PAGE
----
theguardian.com - June 28th 2016 - Kweifio-Okai and Josh Holder

Global population hit 7.3 billion midway through 2015, an increase of 2 billion since 1990. It will continue to climb steadily, according to forecasters, reaching 8.5 billion in 2030, 9.7 billion in 2050, and 11.2 billion in 2100.

But there is more to the population story than unprecedented numbers.

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UNHCR Report: More Displaced Now than After WWII

           

Fig.1  Trend of global displacement & proportion displaced | 1996 - 2015 (end-year)

CLICK HERE - UNHCR - Global Trends - Forced Displacement in 2015 (68 page .PDF report)

cnn.com - by Euan McKirdy - June 20, 2016

The U.N.'s refugee agency reports that the number of displaced people is at its highest ever -- surpassing even post-World War II numbers, when the world was struggling to come to terms with the most devastating event in history.

The total at the end of 2015 reached 65.3 million -- or one out of every 113 people on Earth, according to the United Nations High Commissioner for Refugees (UNHCR). The number represents a 5.8 million increase on the year before.

A little under 1% of the earth's population is either "an asylum-seeker, internally displaced or a refugee" according to the UNHCR report, which was released Monday.

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Africa's Population Will Quadruple by 2100. What Does That Mean for its Cities?

          

Don't worry, African cities can cope. (AP Photo/Michael Duff)

New population figures paint a difficult picture for African cities. But there's more to the story than sheer numbers.

CLICK HERE - World population stabilization unlikely this century

CLICK HERE - State of African Cities 2014 , Re-imagining sustainable urban transitions

citylab.com - by Sam Sturgis - September 19, 2014

Numbers continue to stack up against the world’s poorest continent.

Global population levels are expected to increase from a current figure of 7.2 billion to nearly 11 billion by 2100, according to figures released . . . by the U.N. Previously, it was believed the world’s population would peak at around 9.5 billion. Nearly all of this new growth, meanwhile, will occur in Africa, which is expected to quadruple in size.

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Thousands of Civilians Reported Fleeing as Battle for Aleppo, Syria, Intensifies

           

Fierce fighting in Aleppo forces thousands to flee

Innocent civilians 'running for their lives' - A sense of panic among those fleeing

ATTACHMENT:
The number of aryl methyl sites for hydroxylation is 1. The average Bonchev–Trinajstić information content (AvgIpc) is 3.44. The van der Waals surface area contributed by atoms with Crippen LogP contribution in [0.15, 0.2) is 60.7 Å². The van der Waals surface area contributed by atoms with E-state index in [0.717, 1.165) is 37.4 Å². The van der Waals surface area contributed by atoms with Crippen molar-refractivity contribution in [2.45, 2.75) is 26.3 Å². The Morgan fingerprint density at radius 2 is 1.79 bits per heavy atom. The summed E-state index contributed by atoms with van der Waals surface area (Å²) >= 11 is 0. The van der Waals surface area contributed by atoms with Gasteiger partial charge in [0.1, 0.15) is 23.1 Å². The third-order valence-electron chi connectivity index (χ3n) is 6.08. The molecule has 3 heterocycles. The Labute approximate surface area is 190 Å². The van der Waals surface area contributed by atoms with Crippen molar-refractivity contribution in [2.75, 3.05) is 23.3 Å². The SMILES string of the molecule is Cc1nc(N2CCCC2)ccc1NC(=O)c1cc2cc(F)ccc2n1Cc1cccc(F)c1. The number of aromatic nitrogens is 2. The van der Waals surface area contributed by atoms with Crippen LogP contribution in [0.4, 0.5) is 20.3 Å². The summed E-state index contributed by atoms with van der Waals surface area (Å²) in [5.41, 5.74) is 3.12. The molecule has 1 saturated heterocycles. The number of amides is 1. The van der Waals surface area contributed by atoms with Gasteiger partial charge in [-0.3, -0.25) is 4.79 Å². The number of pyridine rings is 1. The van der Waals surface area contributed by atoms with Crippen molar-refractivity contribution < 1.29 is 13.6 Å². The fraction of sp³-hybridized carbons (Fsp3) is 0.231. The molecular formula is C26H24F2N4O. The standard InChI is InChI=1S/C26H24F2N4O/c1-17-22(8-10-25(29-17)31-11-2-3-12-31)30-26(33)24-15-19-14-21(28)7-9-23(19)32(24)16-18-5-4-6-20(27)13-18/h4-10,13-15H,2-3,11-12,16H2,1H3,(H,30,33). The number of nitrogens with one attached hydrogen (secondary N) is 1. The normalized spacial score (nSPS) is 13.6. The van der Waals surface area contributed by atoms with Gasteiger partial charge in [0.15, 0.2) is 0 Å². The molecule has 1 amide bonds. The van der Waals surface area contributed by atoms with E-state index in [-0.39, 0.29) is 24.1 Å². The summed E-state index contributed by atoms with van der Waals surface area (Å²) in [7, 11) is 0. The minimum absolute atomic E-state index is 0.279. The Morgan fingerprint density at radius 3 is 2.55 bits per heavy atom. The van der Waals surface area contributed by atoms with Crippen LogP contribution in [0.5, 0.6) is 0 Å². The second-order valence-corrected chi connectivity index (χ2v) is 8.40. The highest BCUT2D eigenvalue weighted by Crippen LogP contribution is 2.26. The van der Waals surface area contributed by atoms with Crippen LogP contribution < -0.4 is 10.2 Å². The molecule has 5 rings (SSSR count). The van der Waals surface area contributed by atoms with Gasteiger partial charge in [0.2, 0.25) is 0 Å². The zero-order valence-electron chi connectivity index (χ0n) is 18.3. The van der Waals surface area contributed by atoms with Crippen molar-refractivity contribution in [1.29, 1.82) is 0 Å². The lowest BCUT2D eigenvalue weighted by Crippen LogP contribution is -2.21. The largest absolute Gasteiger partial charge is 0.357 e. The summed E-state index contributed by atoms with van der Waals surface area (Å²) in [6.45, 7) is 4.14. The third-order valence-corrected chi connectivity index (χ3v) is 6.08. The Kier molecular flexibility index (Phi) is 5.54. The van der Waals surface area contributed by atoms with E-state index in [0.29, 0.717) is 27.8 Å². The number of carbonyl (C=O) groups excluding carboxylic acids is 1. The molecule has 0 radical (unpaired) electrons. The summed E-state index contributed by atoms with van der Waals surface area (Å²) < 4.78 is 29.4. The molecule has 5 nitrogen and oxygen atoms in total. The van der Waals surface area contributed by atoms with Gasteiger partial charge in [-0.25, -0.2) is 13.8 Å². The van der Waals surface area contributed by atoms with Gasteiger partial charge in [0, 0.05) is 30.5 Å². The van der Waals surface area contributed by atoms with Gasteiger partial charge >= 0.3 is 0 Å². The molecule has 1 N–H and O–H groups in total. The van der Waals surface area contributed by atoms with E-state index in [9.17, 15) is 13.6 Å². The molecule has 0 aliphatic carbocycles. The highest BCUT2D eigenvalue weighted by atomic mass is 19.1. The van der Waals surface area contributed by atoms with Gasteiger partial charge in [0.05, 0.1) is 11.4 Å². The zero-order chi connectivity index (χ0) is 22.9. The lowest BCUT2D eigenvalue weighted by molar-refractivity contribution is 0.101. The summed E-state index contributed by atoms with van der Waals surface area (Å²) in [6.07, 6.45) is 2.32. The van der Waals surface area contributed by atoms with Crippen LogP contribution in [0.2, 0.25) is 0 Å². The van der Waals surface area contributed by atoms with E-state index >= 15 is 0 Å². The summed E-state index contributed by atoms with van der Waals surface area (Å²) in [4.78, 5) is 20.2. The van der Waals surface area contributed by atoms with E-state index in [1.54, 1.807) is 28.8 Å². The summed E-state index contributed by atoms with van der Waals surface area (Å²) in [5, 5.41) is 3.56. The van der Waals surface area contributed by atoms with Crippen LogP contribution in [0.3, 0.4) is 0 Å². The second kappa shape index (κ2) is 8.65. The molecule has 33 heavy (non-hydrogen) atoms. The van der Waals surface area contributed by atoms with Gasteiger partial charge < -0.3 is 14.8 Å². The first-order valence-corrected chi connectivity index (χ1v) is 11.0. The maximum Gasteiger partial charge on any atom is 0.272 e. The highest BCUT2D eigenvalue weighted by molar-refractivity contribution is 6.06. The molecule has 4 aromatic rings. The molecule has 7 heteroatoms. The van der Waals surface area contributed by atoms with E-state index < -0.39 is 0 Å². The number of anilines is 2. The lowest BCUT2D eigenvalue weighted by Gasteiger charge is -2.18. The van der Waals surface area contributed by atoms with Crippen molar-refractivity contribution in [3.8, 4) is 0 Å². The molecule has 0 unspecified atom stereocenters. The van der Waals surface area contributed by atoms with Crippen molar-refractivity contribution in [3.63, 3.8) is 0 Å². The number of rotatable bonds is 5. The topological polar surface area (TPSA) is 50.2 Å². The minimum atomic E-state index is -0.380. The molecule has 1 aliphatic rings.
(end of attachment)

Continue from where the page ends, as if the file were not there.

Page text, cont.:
cnn.com by - Nick Paton Walsh and Don Melvin - February 5, 2016

(CNN) The battle for the devastated city of Aleppo -- once Syria's commercial heart -- is intensifying, and video has surfaced appearing to show thousands of civilians streaming out of the city. . . .

. . . But the latest video appears to show a sense of panic among the thousands of people streaming out of the city, fleeing for their lives -- bound, most probably, for the Turkish border, 60 miles (97 kilometers) to the north.

. . . And from there, they will push onward, perhaps, to Europe, which is experiencing one of the most significant waves of migration in recent decades.

A United Nations official, citing U.N. estimates made for emergency relief planning, told CNN that 321,000 civilians are thought to be in a rebel-held area east of Aleppo.

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Failed EU Relocation Plan Leaves Refugees in Limbo

           

Aral Kakl (right), a Kurdish Iraqi journalist, his Syrian wife Shevin, his brother Rewan and some other refugees who have applied for the relocation programme, kill time in the cafeteria of their Athens hotel.  Photo: Nicola Zolin/IRIN

irinnews.org - by Andrew Connelly

ATHENS, 18 January 2016 (IRIN) - “Relocation does not work.”

With these words on Thursday, EU Migration Commissioner Dimitris Avramopoulos finally admitted that the bloc’s September agreement to relocate 160,000 asylum seekers from the frontline states of Greece and Italy to other EU states over two years has been a dismal failure. After the Commission revealed recently that only 272 asylum seekers had been relocated in the past four months, few could deny it.